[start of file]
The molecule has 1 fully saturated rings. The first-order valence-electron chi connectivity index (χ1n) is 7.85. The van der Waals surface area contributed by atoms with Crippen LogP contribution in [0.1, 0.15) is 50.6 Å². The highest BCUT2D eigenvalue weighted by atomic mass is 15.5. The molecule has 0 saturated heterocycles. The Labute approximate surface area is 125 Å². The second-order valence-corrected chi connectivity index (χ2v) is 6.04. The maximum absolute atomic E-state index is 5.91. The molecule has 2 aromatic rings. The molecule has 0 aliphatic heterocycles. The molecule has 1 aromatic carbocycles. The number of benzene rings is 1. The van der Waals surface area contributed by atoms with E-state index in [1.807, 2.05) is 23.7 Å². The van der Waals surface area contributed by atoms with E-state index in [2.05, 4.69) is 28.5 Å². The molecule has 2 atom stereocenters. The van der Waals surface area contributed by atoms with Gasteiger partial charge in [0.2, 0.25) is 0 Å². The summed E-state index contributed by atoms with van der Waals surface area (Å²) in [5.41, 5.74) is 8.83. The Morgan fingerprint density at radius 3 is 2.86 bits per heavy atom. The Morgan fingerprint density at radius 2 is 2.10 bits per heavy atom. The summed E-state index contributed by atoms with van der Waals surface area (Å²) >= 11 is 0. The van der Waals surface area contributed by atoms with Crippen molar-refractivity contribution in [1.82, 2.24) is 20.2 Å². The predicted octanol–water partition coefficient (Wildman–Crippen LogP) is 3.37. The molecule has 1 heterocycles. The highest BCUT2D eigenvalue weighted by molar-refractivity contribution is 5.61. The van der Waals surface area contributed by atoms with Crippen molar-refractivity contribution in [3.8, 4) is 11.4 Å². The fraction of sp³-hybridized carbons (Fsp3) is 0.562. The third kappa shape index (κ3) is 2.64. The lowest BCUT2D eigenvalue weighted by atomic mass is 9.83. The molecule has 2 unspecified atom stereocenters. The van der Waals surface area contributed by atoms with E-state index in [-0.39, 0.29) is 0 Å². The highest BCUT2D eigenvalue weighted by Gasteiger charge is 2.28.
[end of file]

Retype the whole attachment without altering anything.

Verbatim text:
The molecule has 1 fully saturated rings. The first-order valence-electron chi connectivity index (χ1n) is 7.85. The van der Waals surface area contributed by atoms with Crippen LogP contribution in [0.1, 0.15) is 50.6 Å². The highest BCUT2D eigenvalue weighted by atomic mass is 15.5. The molecule has 0 saturated heterocycles. The Labute approximate surface area is 125 Å². The second-order valence-corrected chi connectivity index (χ2v) is 6.04. The maximum absolute atomic E-state index is 5.91. The molecule has 2 aromatic rings. The molecule has 0 aliphatic heterocycles. The molecule has 1 aromatic carbocycles. The number of benzene rings is 1. The van der Waals surface area contributed by atoms with E-state index in [1.807, 2.05) is 23.7 Å². The van der Waals surface area contributed by atoms with E-state index in [2.05, 4.69) is 28.5 Å². The molecule has 2 atom stereocenters. The van der Waals surface area contributed by atoms with Gasteiger partial charge in [0.2, 0.25) is 0 Å². The summed E-state index contributed by atoms with van der Waals surface area (Å²) in [5.41, 5.74) is 8.83. The Morgan fingerprint density at radius 3 is 2.86 bits per heavy atom. The Morgan fingerprint density at radius 2 is 2.10 bits per heavy atom. The summed E-state index contributed by atoms with van der Waals surface area (Å²) >= 11 is 0. The van der Waals surface area contributed by atoms with Crippen molar-refractivity contribution in [1.82, 2.24) is 20.2 Å². The predicted octanol–water partition coefficient (Wildman–Crippen LogP) is 3.37. The molecule has 1 heterocycles. The highest BCUT2D eigenvalue weighted by molar-refractivity contribution is 5.61. The van der Waals surface area contributed by atoms with Crippen molar-refractivity contribution in [3.8, 4) is 11.4 Å². The fraction of sp³-hybridized carbons (Fsp3) is 0.562. The third kappa shape index (κ3) is 2.64. The lowest BCUT2D eigenvalue weighted by atomic mass is 9.83. The molecule has 2 unspecified atom stereocenters. The van der Waals surface area contributed by atoms with E-state index in [-0.39, 0.29) is 0 Å². The highest BCUT2D eigenvalue weighted by Gasteiger charge is 2.28.